Staying on the theme of drugs, Christy Kinahan – regarded as the biggest supplier of drugs into Ireland from his base in Spain – is involved in a terrifyingly tit-for-tat murder spree with Gerry Hutch, aka The Monk, who is from Tony Gregory’s constituency. Was Tony friends with Hutch?
No, not at all. They’re a family in the inner city and Tony would have known them. He would’ve known quite a number of others who ended up in the criminal fraternity. As I do too. So, that’s all, the Hutch family are an inner-city family.
What’s you take on all this violence?
It’s dreadful. I mean, again just at the meeting this morning (with the Garda), to date other people – and it’s not condoning their murders – but they have been part of that family, but whereas the man who was shot last month, Martin O’Rourke, was an innocent bystander. Now, I know he was down to buy drugs, but he was caught up in it and it’s horrific.
Do you feel it’s going to escalate?
Well, that’s the fear in the communities. People are afraid that they can just be standing, minding their own business, or going about their business – and could be an innocent victim.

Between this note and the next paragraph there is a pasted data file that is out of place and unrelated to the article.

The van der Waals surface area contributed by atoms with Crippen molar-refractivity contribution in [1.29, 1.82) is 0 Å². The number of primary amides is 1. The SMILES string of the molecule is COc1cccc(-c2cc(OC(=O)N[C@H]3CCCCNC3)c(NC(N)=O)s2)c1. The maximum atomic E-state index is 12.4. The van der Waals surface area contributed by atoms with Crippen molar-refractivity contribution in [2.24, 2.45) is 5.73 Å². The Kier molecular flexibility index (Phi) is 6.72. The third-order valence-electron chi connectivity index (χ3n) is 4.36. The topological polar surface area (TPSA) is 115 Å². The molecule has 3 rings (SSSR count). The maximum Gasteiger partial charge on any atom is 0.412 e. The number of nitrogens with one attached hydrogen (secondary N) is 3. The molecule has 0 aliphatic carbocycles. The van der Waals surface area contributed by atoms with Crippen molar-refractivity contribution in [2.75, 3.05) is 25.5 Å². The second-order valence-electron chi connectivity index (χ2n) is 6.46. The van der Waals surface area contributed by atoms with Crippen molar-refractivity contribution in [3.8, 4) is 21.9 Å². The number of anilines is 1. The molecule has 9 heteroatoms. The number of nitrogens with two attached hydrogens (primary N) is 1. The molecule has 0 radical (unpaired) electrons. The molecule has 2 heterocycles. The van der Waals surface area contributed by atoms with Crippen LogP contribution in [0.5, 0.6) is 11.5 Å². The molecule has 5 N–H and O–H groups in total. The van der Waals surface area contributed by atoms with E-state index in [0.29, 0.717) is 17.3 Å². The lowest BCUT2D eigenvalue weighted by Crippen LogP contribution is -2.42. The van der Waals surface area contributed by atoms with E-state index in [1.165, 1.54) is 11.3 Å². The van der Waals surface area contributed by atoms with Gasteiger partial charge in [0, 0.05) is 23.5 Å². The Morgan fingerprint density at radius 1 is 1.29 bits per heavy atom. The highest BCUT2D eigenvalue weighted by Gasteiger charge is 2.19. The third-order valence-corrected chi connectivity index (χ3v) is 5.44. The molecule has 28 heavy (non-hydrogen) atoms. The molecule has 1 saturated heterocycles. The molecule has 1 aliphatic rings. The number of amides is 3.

You could argue the point that some media outlets have also escalated the problem with their coverage?
They have – and sometimes they don’t get the reports right and that makes things worse again.
What can be done to resolve this bloody feud?
It’s a strange one because I would believe in mediation. But it appears that Gerry Hutch had tried to do that with the Kinahan family and they weren’t for accepting this. But unless something does happen, along those lines, it is going to continue. There is a need for somebody to make the first move, but then do they understand words like conciliation and reconciliation?
As a former teacher, what needs to be done about the Catholic Church’s involvement in the education system?